Cover: The Memory of Trees


Enya's The Memory Of Trees

Hannah M.G. Shapero

A Fan review posted to on June 13, 1996

A cranky and iconoclastic review

If I had never heard an album by Irish New Age songstress Enya, I would think that her new release The Memory Of Trees was just wonderful. But I've been an Enya fan for years, ever since her 1988 hit Watermark, and so I have more perspective on her general output. With this perspective, I can only offer a mixed review for The Memory Of Trees. The main problem here is that Enya does not depart from the program for an album which she came up with 7 years ago. She simply places new songs into already formulated theme slots. As a result, Enya's new album is not so much consistent as formulaic. As I do with other albums, I will go through The Memory Of Trees track by track.

1. 'The Memory of Trees' is an instrumental, done with the same gentle harp and synthesizer blend Enya has used for other instrumentals. It is moody and soft, with humming voices in the standard "self-chorus" Enya uses, made up of her own voice multiplied through multi-tracked tape.

2. 'Anywhere Is' is a bouncy, simple, childlike song with incomprehensible lyrics - even if they are in English. I can't really fault Enya for these dim lyrics, because she didn't write them, her aide Roma Ryan did. Now you say - who listens to Enya's lyrics anyway? I do, because it is a song and the words are important no matter what. But I find lyrics like "I walk the maze of moments/but everywhere I turn to/begins a new beginning/but never finds a finish..." OK, it sounds like countless "deep thoughts" found in New Age books, but I find it shallow.

3. 'Pax Deorum' fits into the "soft-Gothic" slot in the Enya formula, which was filled by 'Cursum Perficio' in Watermark and 'Afer Ventus' in Shepherd Moons. It's in what appears to be Latin, but isn't really Latin, just a jumble of Latinate words which might or might not have any real Latin grammar in them. (I'm a Latin and Greek scholar, and it always amuses me how any media use of Latin garbles the language.) Enya wants to sound "ominous" here, which is accomplished by imitating, in her soft way, the standard movie/TV use of Latin chanting, which is Carl Orff's Carmina Burana. (Which has been used for more medieval and barbarian movies than I can count.)

4. 'Athair ar Neamh': The words of this song might make sense, but they're in Gaelic, offered without translation, so I can't understand them. The song is sung in her ultra-pure Irish voice, with her "self-chorus" in the background. The closer she gets to her Irish roots, the more I like her songs; this one is really pretty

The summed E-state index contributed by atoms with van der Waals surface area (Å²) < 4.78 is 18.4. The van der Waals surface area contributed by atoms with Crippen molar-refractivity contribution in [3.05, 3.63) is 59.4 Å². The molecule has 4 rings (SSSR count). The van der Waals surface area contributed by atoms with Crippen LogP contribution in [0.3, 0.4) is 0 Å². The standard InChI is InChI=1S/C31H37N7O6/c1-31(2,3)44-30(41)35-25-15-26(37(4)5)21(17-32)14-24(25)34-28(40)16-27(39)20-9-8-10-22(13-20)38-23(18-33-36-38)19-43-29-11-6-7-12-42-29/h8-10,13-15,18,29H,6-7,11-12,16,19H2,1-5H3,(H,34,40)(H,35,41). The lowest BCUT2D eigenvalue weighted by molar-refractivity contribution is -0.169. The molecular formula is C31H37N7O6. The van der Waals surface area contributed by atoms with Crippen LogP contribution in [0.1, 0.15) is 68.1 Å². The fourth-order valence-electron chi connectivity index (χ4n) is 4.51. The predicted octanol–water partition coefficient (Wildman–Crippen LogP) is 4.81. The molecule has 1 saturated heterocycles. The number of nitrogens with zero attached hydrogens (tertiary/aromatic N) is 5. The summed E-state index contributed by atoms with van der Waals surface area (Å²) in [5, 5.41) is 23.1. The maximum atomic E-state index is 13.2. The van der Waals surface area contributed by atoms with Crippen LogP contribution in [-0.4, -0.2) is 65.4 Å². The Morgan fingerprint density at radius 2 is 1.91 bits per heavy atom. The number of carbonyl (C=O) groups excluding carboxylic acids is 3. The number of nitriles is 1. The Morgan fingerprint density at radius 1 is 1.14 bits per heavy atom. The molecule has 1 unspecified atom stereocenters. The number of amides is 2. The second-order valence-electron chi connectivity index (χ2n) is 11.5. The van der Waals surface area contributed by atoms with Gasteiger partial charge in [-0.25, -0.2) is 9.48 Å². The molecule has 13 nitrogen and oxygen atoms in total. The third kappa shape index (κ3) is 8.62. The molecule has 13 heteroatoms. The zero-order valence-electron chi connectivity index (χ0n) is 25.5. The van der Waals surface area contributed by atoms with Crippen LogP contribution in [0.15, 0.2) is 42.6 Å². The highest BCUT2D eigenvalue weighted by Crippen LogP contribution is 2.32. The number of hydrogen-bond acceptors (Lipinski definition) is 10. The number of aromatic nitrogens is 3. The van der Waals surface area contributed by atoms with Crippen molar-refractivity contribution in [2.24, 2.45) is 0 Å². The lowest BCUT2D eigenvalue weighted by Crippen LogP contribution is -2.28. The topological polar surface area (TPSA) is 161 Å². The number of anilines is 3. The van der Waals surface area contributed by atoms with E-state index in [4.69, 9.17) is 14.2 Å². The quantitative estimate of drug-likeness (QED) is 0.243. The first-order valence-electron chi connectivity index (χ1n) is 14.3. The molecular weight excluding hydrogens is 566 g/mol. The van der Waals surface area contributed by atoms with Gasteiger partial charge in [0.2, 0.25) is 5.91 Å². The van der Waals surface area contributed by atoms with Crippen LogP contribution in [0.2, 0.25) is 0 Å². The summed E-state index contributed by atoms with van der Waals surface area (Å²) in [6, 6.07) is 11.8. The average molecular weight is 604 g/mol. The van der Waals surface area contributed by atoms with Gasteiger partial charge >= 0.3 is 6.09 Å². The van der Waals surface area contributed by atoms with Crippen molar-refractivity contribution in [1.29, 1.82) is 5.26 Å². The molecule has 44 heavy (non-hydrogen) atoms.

5. 'From Where I Am' is a sentimental instrumental, mostly piano. Enya's a fair pianist, though certainly no virtuosa.

6. 'China Roses' is a fairy-tale-like song whose lyrics (deliberately?) remind me of the Grateful Dead's 'China Cat Sunflower.' These words are just as incomprehensible as the other lyrics, but have a flow of psychedelic, colorful imagery which carries them: "You talk of the break of morning/as you view the new aurora/Cloud in crimson, the key of heaven/One love carved in acajou." What's acajou? Beats me, but it sure sounds nice. This one's one of the best on the album sung by Enya in her little-girl voice, crooning and whispering. I know that many fans are just in love with Enya's singing, but I'm not; I think she doesn't have much textural or emotional range in her voice. She never belts out anything or even sings loudly; she gets up way close to the mike and whispers into it. After a while I wish that Enya had more soul.

7. 'Hope has a Place': Again, the closely miked and recorded Enya whispering sappy love lyrics. "Look to love/you may dream/and if it should leave/then give it wings./But if such a love/is meant to be;/Hope is home, and the heart is free." Romantics who are in touch with their inner child, or who are actually children, might find this moving, but I find it banal, along with the singing style and the music.

8. 'Tea-House Moon' is a vaguely Chinese instrumental done on synthesizers and keyboards: pleasant but not memorable.

9. 'Once You Had Gold' is a folksy song, sung in her piping little voice. It fits into the "sweet folk song" slot prepared for the album formula. Again, Enya must chirp forth moronic lyrics, composed of "large-concept" words like "ever and always," "time, darkness, and dreams," "heart," "new day," etc. strung together into a setting which reminds me of a nursery rhyme.

10. 'La Soņadora,' sung in what appears to be Spanish, is the only place where Enya tries something new. And it is also a cut in which she attempts to sing lower notes and put more depth into them, which indicates that she can do heavier songs if she wished to. This is accompanied by organ and a heavenly choir, with the electronic bell sounds that are characteristic of Enya's arrangements.

11. 'On my way home' is a faster song, which fits into the part of the program filled by the brilliant 'Orinoco Flow' in Watermark. Both song and lyrics are relentlessly sweet and cheerful. But by this time, even though the album is only 45 minutes long, all of the music begins to drag. 'Orinoco' was louder, used percussion, had a more marked rhythm, and didn't drag! As if to identify the programmatic formula, Enya sneaks in a riff from 'Orinoco Flow' in this song, but it doesn't help liven it up. She needs to go back to the "New Age Pop" quality which made Watermark such a sensation.

I am still fond of Enya's music, but there is such a thing as a surfeit of loveliness; the album is just too sweet, without the saucy charm of her earlier work. She takes a long time between recordings, and I hope that in the 2 or so years before her next one Enya will take time to break out of her formula and sing something new, in a new way.